30 Apr '16 19:161 edit

http://www.fi.uu.nl/publicaties/literatuur/6320.pdf

If you want girls to have as good or better results in math, just reform math and ask the right kinds of math questions. Do away with computation by all means.

**The analysis of the two groups of extreme items made it clear that there were**

very distinct differences between the girls’ problems and the boys’ problems.

The girls performed equally as well as the boys or a little bit better on:

– problems which ask for accuracy,

– problems of which the text is complex,

– problems which ask for (refl ection on) strategies and not for calculations,

– well-known problems which refer to standard procedures,

– straight-away problems (in which the operation and the numbers are given

and no re-organisation is necessary), and

– problems which refer to shopping situations.

An example of such a girls’ problem is the Camera problem2

, found with the other

problems in the Activities section.This problem is about a boy who wants to buy

a camera. The test sheet contains a lot of text that tells the students the amounts

of money the boy has saved in four subsequent months. The students have to calculate

what is the shortage for buying the camera. The difference in p-value of

this problem was -.04, meaning that the difference was in favour of the girls.

On the other hand, the boys perform clearly better than the girls on:

– problems which ask for daily-life knowledge on numbers and measures,

– problems in which large numbers with many zeros are used,

– problems in which different numbers or different units of measurement are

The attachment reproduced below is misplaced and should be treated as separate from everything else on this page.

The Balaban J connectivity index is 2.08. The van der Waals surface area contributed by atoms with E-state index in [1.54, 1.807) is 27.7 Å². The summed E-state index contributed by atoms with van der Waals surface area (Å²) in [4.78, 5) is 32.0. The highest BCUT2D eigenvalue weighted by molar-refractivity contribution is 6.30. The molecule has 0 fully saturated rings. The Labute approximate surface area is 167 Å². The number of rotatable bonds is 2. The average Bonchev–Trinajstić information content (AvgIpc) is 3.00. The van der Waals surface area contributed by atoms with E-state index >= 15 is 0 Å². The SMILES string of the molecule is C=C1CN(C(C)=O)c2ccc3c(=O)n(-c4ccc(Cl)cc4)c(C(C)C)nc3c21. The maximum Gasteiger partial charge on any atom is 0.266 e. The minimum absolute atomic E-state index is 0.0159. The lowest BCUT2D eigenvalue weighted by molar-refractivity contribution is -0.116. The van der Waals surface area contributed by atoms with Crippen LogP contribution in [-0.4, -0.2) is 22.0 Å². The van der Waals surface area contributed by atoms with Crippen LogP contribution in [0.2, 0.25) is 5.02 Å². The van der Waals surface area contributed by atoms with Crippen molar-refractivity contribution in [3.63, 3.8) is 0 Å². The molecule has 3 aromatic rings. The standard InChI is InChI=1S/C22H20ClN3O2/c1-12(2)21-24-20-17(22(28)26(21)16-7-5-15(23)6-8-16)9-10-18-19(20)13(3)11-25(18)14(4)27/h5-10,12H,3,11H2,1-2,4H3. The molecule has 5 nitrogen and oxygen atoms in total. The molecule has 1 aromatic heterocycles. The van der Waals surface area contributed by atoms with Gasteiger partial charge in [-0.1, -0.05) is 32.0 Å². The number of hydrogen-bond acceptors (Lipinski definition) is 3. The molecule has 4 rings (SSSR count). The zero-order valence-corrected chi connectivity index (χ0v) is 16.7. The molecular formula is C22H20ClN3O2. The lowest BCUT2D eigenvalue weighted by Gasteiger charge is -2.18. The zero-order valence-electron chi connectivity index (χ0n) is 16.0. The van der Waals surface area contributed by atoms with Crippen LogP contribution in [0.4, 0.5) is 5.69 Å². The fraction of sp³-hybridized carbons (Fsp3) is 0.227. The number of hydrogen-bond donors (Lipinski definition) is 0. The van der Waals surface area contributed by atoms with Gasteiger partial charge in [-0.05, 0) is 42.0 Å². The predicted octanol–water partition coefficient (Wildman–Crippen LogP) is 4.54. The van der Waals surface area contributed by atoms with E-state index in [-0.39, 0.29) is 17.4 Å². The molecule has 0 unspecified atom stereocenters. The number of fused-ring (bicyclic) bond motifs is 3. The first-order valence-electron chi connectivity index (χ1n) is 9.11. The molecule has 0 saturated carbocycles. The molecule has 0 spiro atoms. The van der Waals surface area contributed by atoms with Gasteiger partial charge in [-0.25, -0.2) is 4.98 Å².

used,

2

Cito Test 1995 – Part 1, Item 16; p-value boys = .76, p-value girls = .80.

242 International Perspectives on Learning and Teaching Mathematics

MARJA VAN DEN HEUVEL-PANHUIZEN Girls’ and Boys’ Problems

– problems which have possibilities for ”tinkering” with numbers 3

, and

– problems which ask for reasoning backwards.very distinct differences between the girls’ problems and the boys’ problems.

The girls performed equally as well as the boys or a little bit better on:

– problems which ask for accuracy,

– problems of which the text is complex,

– problems which ask for (refl ection on) strategies and not for calculations,

– well-known problems which refer to standard procedures,

– straight-away problems (in which the operation and the numbers are given

and no re-organisation is necessary), and

– problems which refer to shopping situations.

An example of such a girls’ problem is the Camera problem2

, found with the other

problems in the Activities section.This problem is about a boy who wants to buy

a camera. The test sheet contains a lot of text that tells the students the amounts

of money the boy has saved in four subsequent months. The students have to calculate

what is the shortage for buying the camera. The difference in p-value of

this problem was -.04, meaning that the difference was in favour of the girls.

On the other hand, the boys perform clearly better than the girls on:

– problems which ask for daily-life knowledge on numbers and measures,

– problems in which large numbers with many zeros are used,

– problems in which different numbers or different units of measurement are

used,

2

Cito Test 1995 – Part 1, Item 16; p-value boys = .76, p-value girls = .80.

242 International Perspectives on Learning and Teaching Mathematics

MARJA VAN DEN HEUVEL-PANHUIZEN Girls’ and Boys’ Problems

– problems which have possibilities for ”tinkering” with numbers 3

, and

– problems which ask for reasoning backwards.

If you want girls to have as good or better results in math, just reform math and ask the right kinds of math questions. Do away with computation by all means.